Today the American Philosophical Association, along with more than 20 other learned societies, issued a joint statement in opposition to the proposed program cuts at the University of Wisconsin Stevens Point. The statement reads as follows:
The undersigned associations urge the University of Wisconsin Stevens Point administration to reconsider its recommended elimination of thirteen undergraduate majors, most of which involve key humanities and social science programs.
We recognize the reality that effective university leaders today must not only make changes, but in some cases fundamentally reimagine their institutions in order to chart a sustainable course for the future. However, all colleges and universities benefit from strong programs in the humanities, and it is especially important for regional public institutions, which serve large populations of first-generation college students, students of color, and students from families of limited means, to provide access to in-depth education in the full range of humanities and social science programs.
The University of Wisconsin Stevens Point proposes increasing resources for programs “in areas with high-demand career paths” such as Fire Science and Aquaponics, while eliminating majors in American Studies, art, English, French, geography, geoscience, German, History, music literature, philosophy, political science, sociology, and Spanish. There is convincing evidence that college graduates can be expected to change careers—not just jobs, but careers—several times in their working lives. By focusing on preparation only for narrowly defined jobs, Stevens Point administrators risk leaving students with considerably poorer preparation for the full range of careers most Americans will experience in a working lifetime.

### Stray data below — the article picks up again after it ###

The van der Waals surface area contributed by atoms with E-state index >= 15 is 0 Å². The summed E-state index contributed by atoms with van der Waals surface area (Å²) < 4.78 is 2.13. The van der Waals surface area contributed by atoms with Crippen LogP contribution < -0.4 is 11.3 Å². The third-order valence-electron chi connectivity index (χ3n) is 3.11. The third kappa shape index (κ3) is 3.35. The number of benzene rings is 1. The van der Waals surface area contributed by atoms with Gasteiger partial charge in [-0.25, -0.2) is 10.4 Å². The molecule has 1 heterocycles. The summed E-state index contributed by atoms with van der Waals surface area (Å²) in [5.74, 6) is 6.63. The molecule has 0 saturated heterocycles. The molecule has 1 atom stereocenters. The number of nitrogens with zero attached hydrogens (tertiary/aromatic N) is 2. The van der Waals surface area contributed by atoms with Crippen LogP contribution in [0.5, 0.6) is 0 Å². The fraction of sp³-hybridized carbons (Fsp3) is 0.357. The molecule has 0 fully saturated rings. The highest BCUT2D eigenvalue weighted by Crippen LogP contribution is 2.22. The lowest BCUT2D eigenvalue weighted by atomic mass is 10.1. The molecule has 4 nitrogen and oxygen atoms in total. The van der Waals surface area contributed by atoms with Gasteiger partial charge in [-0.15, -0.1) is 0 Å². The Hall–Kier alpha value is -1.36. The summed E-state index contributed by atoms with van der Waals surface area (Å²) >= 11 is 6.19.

Access to humanities studies is essential for all students, no matter their career paths, as is the opportunity to major in these disciplines. It is deeply misguided to eliminate humanities majors based on an inaccurate presumption that they do not prepare students for high-demand careers. Technology and business leaders continually affirm the value of humanities degrees, and employment rates and job satisfaction among humanities majors rival those in STEM and business fields, according to data from the American Academy of Arts and Sciences. We find it especially important that humanities and social science majors be available to students in public universities, and we urge Chancellor Bernie Patterson and Provost Gregory Summers to reconsider this plan, which would irreparably damage liberal arts education at a key public university.
American Anthropological Association
American Comparative Literature Association
American Historical Association
American Musicological Society
American Philosophical Association
American Political Science Association
American Schools of Oriental Research
American Society for Eighteenth-Century Studies
American Society for Environmental History
American Sociological Association
CAA – Advancing Art and Design
Latin American Studies Association
Linguistic Society of America
Medieval Academy of America
Modern Language Association
National Communication Association
National Council of Teachers of English College Forum
National Council on Public History
North American Conference on British Studies
Organization of American Historians
Rhetoric Society of America
Shakespeare Association of America
Society of Biblical Literature